Column: The #FreeBritney movement puts her life under scrutiny


“Britney Spears Álbuns (1999-2009)” by Lucas Brigido is licensed under CC BY-SA 2.0

Grace Comer, news staff

Since the beginning of her career, American pop star Britney Spears has been the subject of inappropriate speculation, jokes and criticism. Rising to fame at the age of just 16, she not only dealt with all the typical teenage struggles, but experienced all of them in the spotlight of a nation. 

Spears’ burgeoning sexuality garnered much criticism as she shed her wholesome, girl-next-door image. At just 21, she was questioned about her virginity and criticized so much for her “bad influence” that Maryland’s first lady said, “If I had the opportunity to shoot Britney Spears, I think I would.” These comments came to light in a now heavily criticized interview with Diane Sawyer.

In the midst of an intense custody battle over her young children and being followed constantly by aggressive paparazzi, Spears shaved her head — resulting in over a decade of jokes about mental breakdowns

These discussions returned to the forefront of our celebrity conversations through the #FreeBritney movement. Spears has been under permanent conservatorship since October 2008, with her estate and personal freedoms under the control of her father Jamie Spears. 

Conservatorships are intended as guardianships for adults who are deemed incapable of managing themselves or their money. With Spears’ time in drug rehabilitation programs, attacks on paparazzi and other struggles with mental health, her father subsequently established a conservatorship

However, whether Spears’ conservatorship is justified has long been a topic of debate among both her lawyers and her fans. 

Beginning in November 2017, comedians Tess Barker and Barbara Gray began the Britney’s Gram podcast, where they analyzed Spears’ Instagram posts for hidden meanings. The two later released an “emergency” episode in April 2019 upon receiving an anonymous call that was supposedly from an ex-paralegal on Spears’ team. 

Spears had canceled upcoming performances of her new Las Vegas residency, the Domination show, in January 2019, worrying fans. She checked into a mental hospital in March, and the caller claimed that it was not her choice — she was being held against her will.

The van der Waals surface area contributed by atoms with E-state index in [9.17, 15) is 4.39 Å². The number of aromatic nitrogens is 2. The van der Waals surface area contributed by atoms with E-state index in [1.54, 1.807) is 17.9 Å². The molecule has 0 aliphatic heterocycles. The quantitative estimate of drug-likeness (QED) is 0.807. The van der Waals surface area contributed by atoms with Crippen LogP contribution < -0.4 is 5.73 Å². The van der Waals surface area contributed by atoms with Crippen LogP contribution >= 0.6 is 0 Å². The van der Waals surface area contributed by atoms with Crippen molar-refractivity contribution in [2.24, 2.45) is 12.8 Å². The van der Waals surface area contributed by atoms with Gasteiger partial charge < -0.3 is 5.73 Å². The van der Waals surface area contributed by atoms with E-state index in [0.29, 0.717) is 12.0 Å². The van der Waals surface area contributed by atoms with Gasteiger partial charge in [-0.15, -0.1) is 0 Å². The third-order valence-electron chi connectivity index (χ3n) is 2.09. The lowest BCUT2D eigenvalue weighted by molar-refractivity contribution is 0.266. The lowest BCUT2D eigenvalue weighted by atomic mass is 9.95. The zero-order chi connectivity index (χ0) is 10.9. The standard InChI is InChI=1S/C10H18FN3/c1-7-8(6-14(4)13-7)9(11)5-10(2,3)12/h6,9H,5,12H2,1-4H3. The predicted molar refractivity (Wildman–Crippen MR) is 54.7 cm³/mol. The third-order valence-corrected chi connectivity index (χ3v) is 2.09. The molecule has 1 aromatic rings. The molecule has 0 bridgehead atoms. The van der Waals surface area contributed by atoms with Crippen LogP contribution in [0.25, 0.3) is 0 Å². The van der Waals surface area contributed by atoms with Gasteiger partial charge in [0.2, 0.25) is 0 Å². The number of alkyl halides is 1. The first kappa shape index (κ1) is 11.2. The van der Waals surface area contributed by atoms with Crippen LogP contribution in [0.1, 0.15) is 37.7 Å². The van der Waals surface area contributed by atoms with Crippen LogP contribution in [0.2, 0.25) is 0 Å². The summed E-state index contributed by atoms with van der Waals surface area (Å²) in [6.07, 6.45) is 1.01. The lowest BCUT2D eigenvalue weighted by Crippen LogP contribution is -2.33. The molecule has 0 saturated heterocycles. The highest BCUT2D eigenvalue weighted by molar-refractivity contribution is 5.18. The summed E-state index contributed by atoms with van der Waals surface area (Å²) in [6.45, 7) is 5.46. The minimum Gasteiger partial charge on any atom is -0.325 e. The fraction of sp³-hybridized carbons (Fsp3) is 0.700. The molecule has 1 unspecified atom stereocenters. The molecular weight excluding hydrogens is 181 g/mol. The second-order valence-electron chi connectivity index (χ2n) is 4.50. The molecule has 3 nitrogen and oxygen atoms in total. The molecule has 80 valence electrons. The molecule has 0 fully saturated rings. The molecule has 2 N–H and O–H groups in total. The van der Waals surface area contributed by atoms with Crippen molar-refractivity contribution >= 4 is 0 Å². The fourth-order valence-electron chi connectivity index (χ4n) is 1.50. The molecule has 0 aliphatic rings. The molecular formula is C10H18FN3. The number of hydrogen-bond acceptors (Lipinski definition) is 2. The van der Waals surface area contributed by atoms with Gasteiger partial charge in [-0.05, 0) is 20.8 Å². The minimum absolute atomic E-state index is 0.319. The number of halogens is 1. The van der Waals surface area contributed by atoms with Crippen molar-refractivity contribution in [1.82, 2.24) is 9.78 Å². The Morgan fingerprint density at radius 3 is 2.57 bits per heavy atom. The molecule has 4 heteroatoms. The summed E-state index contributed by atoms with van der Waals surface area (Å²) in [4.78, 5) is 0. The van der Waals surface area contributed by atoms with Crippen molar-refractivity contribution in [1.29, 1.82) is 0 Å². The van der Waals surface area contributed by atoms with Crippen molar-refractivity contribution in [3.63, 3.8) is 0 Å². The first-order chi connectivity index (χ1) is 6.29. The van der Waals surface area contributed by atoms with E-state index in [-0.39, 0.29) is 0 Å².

This episode sparked the #FreeBritney movement as we know it today. Groups of protestors gathered in Hollywood, and celebrities sported #FreeBritney merchandise on live TV and their Instagram pages

The movement has recently picked up more speed with the 90-minute episode of “The New York Times Presents” released this February, titled “Framing Britney Spears.” The documentary explored the entire timeline of her conservatorship, including interviews with her personal assistant, past lawyers and some of the managers she has worked with in her time as a celebrity. 

While the documentary has worked to shine light on the controversy, it is important to note that neither Britney nor either of her parents were willing to be interviewed. The only information shared by Spears has been through her lawyers, as the legal battle is ongoing. 

Many interviews were with super fans of Spears, including those who set up the protests and Barker and Gray from the podcast. 

This brings up an important question — how is this international coverage impacting Spears? Her lawyer, Samuel Ingham III, released a statement that she “welcomes and appreciates the informed support of her many fans.” 

In fact, she and her legal team have been pushing to keep proceedings open to her fans, in opposition to her father’s efforts to keep the court hearings sealed from the public, as explained in the same statement late last year. 

This reaction seems to show that Spears does appreciate the #FreeBritney movement. She maintains that the conservatorship is voluntary and that the only change she hopes to make is removing her father from that position. Some fans have raised concerns that the documentary may be encouraging wild speculation. 

Many of Spears’ mental health issues in the past stemmed from the constant scrutiny and presence of the media in her life, particularly in the form of the paparazzi. As shown in the documentary, she has been able to take control of her public image again through her Instagram page, where she is able to choose what to share. 

However, a quick scroll through the comments shows more scrutiny — each post, no matter how seemingly innocuous, is flooded by speculation. The majority of her comment section is made up of comments along the lines of “what is this picture code for?” or “post a painting next if you need help.” 

While these comments are intended to help Spears speak out, they may still be contributing to the feeling of being constantly watched that caused her initial frustrations with the spotlight. Her specification of informed support may be referencing some of this wild theorizing. 

As her past lawyer Adam Streisand said in the documentary, “We don’t know what we don’t know.” A line must be drawn between raising awareness about her case to support her freedom and attempting to analyze every movement she makes.